Countersteering confusion : (

Discussion in 'The Perfect Line and Other Riding Myths' started by IrishJohn, Dec 30, 2012.

  1. WFO#1

    WFO#1 Adventurer

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    Hey racer, here's a quote for ya that pertains to government involvement in motorcycle safety.
    “Government exists to protect us from each other. Where government has gone beyond its limits is in deciding to protect us from ourselves.”
    ― Ronald Reagan

    hey farmer, give it a rest already
  2. rbrsddn

    rbrsddn 3banger

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    When I was a teen, we used to try to balance on the pegs at a standstill, and see who could stay up the longest without putting a foot down. A lot of bar twisting was happening trying to stay up. I probably learned a lot about CS without knowing it!:deal
  3. DAKEZ

    DAKEZ Long timer

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    Have you gone back and watched the video again? It is a great example of counter-steering at slow speeds.

    Even a Trials rider knows that when the bike is falling to the left and he wants to get the balance back... He needs to go right. Does he turn the bars to the right to do this?

    NO... If he did he would need to put a foot down to keep from falling.

    He turns the bars to the left to make the bike go right. (get the balance back)
  4. Racer111v

    Racer111v Been here awhile

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    As I said in an earlier response, it's a matter of perception on my part.
    I don't get the counter steer feel (turning) on a trials bike. I guess to some degree it's the steep steering head angle, etc... When you turn the bars you get a subtle change in the COG compared to a heavier street bike with more rake.
    On a trials bike I can stand on the pegs, get my balance, turn the bars quickly to either side and keep my balance with out dabbing. On a street bike I can stand on the pegs, get my balance, quickly turn the bars to either side and immediately fall down.
    When I watch the vid I see the rider making subtle bar moves constantly because of the terrain. Does he turn left before turning right ? Yes .....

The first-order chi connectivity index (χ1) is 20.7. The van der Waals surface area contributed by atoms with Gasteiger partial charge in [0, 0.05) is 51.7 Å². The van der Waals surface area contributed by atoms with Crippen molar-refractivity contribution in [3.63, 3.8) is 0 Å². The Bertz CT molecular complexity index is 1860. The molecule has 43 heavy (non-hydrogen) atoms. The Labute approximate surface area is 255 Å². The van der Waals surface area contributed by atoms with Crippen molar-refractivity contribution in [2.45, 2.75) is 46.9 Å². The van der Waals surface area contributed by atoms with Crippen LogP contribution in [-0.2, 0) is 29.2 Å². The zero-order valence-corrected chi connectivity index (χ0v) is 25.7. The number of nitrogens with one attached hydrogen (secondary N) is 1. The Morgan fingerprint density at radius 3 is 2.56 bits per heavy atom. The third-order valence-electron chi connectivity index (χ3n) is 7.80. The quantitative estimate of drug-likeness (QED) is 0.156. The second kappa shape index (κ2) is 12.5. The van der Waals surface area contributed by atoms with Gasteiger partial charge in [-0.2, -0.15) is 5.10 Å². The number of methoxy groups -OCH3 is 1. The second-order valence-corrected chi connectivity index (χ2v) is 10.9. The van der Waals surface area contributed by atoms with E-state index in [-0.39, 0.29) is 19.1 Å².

But I guess the statement that you can't turn at any speed without counter steering doesn't settle with me. At one point he crests a hill with the front wheel. He turns the wheel to the right in the air. When the front wheel touches the ground, the bike turns to the right .I watch him turning fairly hard to the right, the just turn harder to the right to follow the trail. On my street bike, there would have been an obvious counter steer in there.
    In an other vid I viewed it showed the rider weaving around a group of puddles. It looks odd in the fact that he turns left and right by turning the bars left then right. On my street bike I would be counter steering at that speed.

    When all is said and done, this is just my feel and observations. :1drink
  5. Lion BR

    Lion BR I'd rather be riding

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    You partially quote me and post the text above. What is your point?
  6. Lion BR

    Lion BR I'd rather be riding

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    Definite prove that countersteering is a fact. If you are still confused, well... there is nothing wrong with it.

    [​IMG]
  7. farmerstu

    farmerstu Been here awhile

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    the point is you apparently believe that countersteering begins at some magical speed,while there are numerous posts on this thread that prove that's a myth. counter steering begins as soon as you pick your feet up and become a single track vehicle.
    the part about the horseriding is to illustrate the point that many riders may be able to get from point a to point b and do it for years but they really don't have control.